A History of the County of Hampshire: Volume 4. Originally published by Victoria County History, London, 1911.
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TUFTON or TUCKINGTON
Tochiton (xi cent.); Thoketone, Tokinton (xiii cent.); Tokyngton (xvi and xvii cent.).
The River Test forms the north-western boundary of the parish of Tufton or Tuckington, the mean height of which above the sea level is about 300 ft. The soil is light, the subsoil chalk. The chief crops are wheat, oats and turnips. The total area is 1,546 acres, comprising 1,222 acres of arable land, 231 acres of permanent grass and 17 acres of woods and plantations. (fn. 1)
The Didcot, Newbury and Southampton branch of the Great Western Railway runs through Tufton, but the nearest station is Whitchurch, 2 miles away.
The village lies in the extreme north-west of the parish on the left bank of the Test.
As the high road from Whitchurch to Winchester passes through Tufton it branches south-west, passing Manor Farm House, the residence of Major the Honourable William Chambré Rowley, and Westfield House, the residence of Mr. James Walter John Kennedy, which both lie a little south-east of Tufton village.
In 1787 there was an inclosure award for this parish. (fn. 2)
The manor of TUFTON descended with Wherwell (q.v.) until 1698, when Edmond Boulter, who had three years previously bought it from Lord De La Warr, (fn. 3) sold it to Alice Wallop, (fn. 4) widow of John Wallop of Hurstbourne Priors and mother of the first Earl of Portsmouth. The purchaser was to pay an annual rent of £7 17s. 6d. for Tufton Farm. Newton (Wallop) sixth Earl of Portsmouth is now lord of the manor.
Before 1698 the Wallops had owned property in the parish, lands in Tufton being among those which Sir Henry Wallop bought in 1636 from the Oxenbridges. (fn. 5) Robert Wallop, as one of the judges of Charles I, was barred from enjoying these same lands at the Restoration. (fn. 6)
Tufton Manor House, which in the 13th century was rebuilt by the Abbess Eufemia, (fn. 7) figures in the records of the Court of Star Chamber, where in 1553 one Christiana Grove brought an action against Thomas Wroughton of Overton and John Grove of Lyons Inn for forcible entry, false imprisonment of her servants and seizure of her goods. We have only the defendants' account of the affair, from which it appears that they had a title to the house. Coming to take possession, they found the door barred against them. So they went for Sir John Kingsmill and William Wares, the magistrates, who about three o'clock in the afternoon came with a train of mounted men to settle the matter. Christiana still refused to open the door and threatened to 'hurle hote lycor' on those without. The justices thereupon tried to come to terms and 'tolde her the dainger of hir suche enterprise.' But she 'still contyneueyed in hir stoutenes,' so they broke the door down, marched her servants off to Winchester Gaol and took possession of the house. Next day the lady rode freely away to London, and, affirms the deponent, 'she was not then and ther beaten or yvell intreated nor by violence appulsyd thens.' (fn. 8)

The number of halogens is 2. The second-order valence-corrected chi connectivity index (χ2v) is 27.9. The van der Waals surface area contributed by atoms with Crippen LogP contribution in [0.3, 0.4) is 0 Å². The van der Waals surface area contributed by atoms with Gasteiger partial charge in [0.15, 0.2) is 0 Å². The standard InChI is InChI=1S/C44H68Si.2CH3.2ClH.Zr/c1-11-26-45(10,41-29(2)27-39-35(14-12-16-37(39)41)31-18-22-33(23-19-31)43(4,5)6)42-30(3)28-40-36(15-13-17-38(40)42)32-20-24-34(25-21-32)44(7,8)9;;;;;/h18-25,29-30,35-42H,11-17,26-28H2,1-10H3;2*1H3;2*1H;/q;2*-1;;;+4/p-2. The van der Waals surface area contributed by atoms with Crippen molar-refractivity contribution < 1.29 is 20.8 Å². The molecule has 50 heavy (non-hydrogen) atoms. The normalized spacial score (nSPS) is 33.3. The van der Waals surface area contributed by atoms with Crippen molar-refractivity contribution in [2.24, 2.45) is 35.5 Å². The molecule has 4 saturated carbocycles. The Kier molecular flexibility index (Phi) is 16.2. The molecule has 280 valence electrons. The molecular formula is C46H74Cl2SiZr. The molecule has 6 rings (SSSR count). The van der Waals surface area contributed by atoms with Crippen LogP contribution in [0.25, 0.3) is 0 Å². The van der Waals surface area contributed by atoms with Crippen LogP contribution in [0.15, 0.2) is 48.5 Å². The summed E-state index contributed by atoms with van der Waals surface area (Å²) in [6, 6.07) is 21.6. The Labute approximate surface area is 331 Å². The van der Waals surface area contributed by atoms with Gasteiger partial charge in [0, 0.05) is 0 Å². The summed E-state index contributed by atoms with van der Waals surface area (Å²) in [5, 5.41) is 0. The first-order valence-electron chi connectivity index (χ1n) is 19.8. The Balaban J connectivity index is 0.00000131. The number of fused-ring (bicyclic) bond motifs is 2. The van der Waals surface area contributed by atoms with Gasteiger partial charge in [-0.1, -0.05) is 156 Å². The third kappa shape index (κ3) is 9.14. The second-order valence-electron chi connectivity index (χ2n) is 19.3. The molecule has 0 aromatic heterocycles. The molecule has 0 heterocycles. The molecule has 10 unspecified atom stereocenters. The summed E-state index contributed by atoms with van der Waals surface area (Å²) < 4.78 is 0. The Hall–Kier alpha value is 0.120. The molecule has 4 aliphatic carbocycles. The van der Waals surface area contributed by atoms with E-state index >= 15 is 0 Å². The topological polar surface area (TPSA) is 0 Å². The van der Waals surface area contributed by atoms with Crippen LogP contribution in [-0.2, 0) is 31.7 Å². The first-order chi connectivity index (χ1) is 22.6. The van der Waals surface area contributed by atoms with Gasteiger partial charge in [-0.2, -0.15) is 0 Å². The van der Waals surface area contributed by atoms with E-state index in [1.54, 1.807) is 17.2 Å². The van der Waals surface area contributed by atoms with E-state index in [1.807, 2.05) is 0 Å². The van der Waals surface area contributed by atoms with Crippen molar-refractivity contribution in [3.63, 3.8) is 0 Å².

Licence was granted to Henry le Wayte, clerk, in 1323 to alienate a messuage, mill and land in Tufton to Wherwell Abbey, that daily service might be said for the souls of his father and the faithful departed. (fn. 9)
The church of ST. MARY consists of a chancel 17 ft. 9 in. by 16 ft. 1 in. and a nave 42 ft. 2 in. by 21 ft. 4 in., with a south porch and a small wooden bell-turret over the west end.
The building on this site in the 12th century probably consisted of a nave and chancel of much the same size as at present.
The chancel was rebuilt early in the 13th century and greatly restored in modern times. The nave retains none of its original details except the chancel arch and the rear arch of the south doorway. The south porch is of modern brickwork. The whole church was plastered over in the 18th century and wide latticed windows with wooden casements inserted in the nave at the north-east and southeast.